Exploring emptiness and borderline personality disorder
When facing danger, there are three responses: fight, flight and freeze. With situations such as childhood abuse, trauma or grief, it’s natural for our psyche to go into ‘numbing mode’ as a freezing response. Sometimes this reflex remains long after the actual danger has passed and becomes a way of life. A person can become emotionally detached, experiencing life in a ‘dissociated’ or ‘depersonalised’ way. Amongst other conditions, this may be a symptom of borderline personality disorder.
What began as a response to protect you from others can morph into denying your own needs altogether. It can be experienced differently in everyone, from a lingering sense of boredom or emptiness, to being unable to display or feel emotion, or feeling like you’re watching life go by without being ‘in it’. You may feel as though the painful things in life are muted, but you also miss out on positive emotions.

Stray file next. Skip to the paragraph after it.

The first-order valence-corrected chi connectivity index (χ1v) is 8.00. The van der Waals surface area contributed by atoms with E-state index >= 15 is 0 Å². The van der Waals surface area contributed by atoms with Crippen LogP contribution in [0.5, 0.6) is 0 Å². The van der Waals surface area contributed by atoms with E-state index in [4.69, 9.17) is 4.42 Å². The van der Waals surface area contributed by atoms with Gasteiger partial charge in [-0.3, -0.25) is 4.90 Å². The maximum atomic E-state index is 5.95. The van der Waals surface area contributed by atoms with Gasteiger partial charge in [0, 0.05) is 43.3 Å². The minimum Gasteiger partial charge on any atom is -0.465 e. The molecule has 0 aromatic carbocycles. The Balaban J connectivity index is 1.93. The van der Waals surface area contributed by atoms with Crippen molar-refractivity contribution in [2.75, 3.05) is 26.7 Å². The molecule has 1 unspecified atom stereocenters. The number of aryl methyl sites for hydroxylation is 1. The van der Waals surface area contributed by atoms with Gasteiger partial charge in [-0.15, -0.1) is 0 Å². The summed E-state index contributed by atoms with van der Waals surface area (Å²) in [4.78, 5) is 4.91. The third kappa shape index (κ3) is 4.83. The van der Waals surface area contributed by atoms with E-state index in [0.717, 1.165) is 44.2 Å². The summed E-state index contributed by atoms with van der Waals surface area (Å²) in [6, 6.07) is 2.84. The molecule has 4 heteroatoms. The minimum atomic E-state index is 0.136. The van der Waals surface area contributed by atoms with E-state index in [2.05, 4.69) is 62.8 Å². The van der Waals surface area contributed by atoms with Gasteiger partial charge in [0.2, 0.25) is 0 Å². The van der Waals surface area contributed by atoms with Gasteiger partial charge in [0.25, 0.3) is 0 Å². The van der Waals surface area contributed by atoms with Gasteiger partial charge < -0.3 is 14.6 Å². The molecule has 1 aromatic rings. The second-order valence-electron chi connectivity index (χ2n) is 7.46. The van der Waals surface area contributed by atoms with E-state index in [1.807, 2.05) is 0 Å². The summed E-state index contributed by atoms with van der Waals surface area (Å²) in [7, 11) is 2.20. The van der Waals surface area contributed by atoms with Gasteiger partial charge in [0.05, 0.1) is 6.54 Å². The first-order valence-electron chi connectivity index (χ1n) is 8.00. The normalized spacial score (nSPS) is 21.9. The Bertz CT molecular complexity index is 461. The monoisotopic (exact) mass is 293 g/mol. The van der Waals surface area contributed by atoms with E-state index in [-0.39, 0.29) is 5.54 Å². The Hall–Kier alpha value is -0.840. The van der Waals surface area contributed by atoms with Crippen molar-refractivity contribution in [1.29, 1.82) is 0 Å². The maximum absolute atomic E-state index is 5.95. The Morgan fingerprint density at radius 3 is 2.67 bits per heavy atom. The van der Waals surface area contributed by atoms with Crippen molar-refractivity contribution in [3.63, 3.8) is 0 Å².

This protective shield can seem effective initially, feeling as though the pain has left temporarily. The problem with over-using the shield is that when emotions aren’t digested, they remain suppressed and can accumulate until you reach boiling point. Often minor events can catch you off guard and cause you to ‘blow up’, resulting in a shock to the system at the reality of having to feel.
When the underlying needs for comfort and safety aren’t met, you may resort to self-soothing by over-eating, over-spending, and engaging in impulsive behaviours without knowing why.
Many people operating in shield-mode are worried they’ll enter a depressed state or will be hurt by others again if they allow themselves to feel. A skilled therapist can work with you to build up your emotional skills and resilience, so you feel safe enough to dip your toe back into the pool of feelings. Once you feel that you have some degree of capacity, the ‘thawing’ process often naturally follows.
Read the full article on Counselling Directory.
Written by Imi Lo MMH UKCP HCPC MBPsS.
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